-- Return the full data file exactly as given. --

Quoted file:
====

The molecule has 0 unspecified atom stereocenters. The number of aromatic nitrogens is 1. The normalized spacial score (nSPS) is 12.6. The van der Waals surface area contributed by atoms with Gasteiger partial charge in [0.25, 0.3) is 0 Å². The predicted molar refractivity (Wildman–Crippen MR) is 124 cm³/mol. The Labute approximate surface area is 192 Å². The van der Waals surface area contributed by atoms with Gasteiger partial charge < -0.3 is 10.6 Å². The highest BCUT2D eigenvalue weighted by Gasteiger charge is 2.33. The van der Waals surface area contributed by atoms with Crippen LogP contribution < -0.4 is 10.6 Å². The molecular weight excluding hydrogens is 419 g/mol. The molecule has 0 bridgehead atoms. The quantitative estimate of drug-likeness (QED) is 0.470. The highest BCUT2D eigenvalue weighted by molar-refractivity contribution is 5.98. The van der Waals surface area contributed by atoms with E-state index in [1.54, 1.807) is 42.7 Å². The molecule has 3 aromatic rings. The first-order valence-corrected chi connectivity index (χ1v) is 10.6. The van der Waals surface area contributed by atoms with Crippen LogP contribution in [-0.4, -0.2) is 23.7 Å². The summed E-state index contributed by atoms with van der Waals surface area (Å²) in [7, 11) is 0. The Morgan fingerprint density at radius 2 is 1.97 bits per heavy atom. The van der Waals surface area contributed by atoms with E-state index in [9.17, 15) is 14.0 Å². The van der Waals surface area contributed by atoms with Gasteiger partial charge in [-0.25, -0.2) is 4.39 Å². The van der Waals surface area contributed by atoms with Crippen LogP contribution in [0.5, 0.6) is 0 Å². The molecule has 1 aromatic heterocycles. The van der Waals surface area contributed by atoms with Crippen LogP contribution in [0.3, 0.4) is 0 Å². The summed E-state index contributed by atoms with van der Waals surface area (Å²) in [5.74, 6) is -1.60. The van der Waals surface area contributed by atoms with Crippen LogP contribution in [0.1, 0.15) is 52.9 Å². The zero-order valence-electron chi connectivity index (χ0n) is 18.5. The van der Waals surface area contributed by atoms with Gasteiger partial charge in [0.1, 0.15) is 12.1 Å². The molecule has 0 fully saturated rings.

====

The molecule has 0 unspecified atom stereocenters. The number of aromatic nitrogens is 1. The normalized spacial score (nSPS) is 12.6. The van der Waals surface area contributed by atoms with Gasteiger partial charge in [0.25, 0.3) is 0 Å². The predicted molar refractivity (Wildman–Crippen MR) is 124 cm³/mol. The Labute approximate surface area is 192 Å². The van der Waals surface area contributed by atoms with Gasteiger partial charge < -0.3 is 10.6 Å². The highest BCUT2D eigenvalue weighted by Gasteiger charge is 2.33. The van der Waals surface area contributed by atoms with Crippen LogP contribution < -0.4 is 10.6 Å². The molecular weight excluding hydrogens is 419 g/mol. The molecule has 0 bridgehead atoms. The quantitative estimate of drug-likeness (QED) is 0.470. The highest BCUT2D eigenvalue weighted by molar-refractivity contribution is 5.98. The van der Waals surface area contributed by atoms with E-state index in [1.54, 1.807) is 42.7 Å². The molecule has 3 aromatic rings. The first-order valence-corrected chi connectivity index (χ1v) is 10.6. The van der Waals surface area contributed by atoms with Crippen LogP contribution in [-0.4, -0.2) is 23.7 Å². The summed E-state index contributed by atoms with van der Waals surface area (Å²) in [7, 11) is 0. The Morgan fingerprint density at radius 2 is 1.97 bits per heavy atom. The van der Waals surface area contributed by atoms with E-state index in [9.17, 15) is 14.0 Å². The van der Waals surface area contributed by atoms with Gasteiger partial charge in [-0.25, -0.2) is 4.39 Å². The van der Waals surface area contributed by atoms with Crippen LogP contribution in [0.5, 0.6) is 0 Å². The molecule has 1 aromatic heterocycles. The van der Waals surface area contributed by atoms with Crippen LogP contribution in [0.3, 0.4) is 0 Å². The summed E-state index contributed by atoms with van der Waals surface area (Å²) in [5.74, 6) is -1.60. The van der Waals surface area contributed by atoms with Crippen LogP contribution in [0.1, 0.15) is 52.9 Å². The zero-order valence-electron chi connectivity index (χ0n) is 18.5. The van der Waals surface area contributed by atoms with Gasteiger partial charge in [0.1, 0.15) is 12.1 Å². The molecule has 0 fully saturated rings.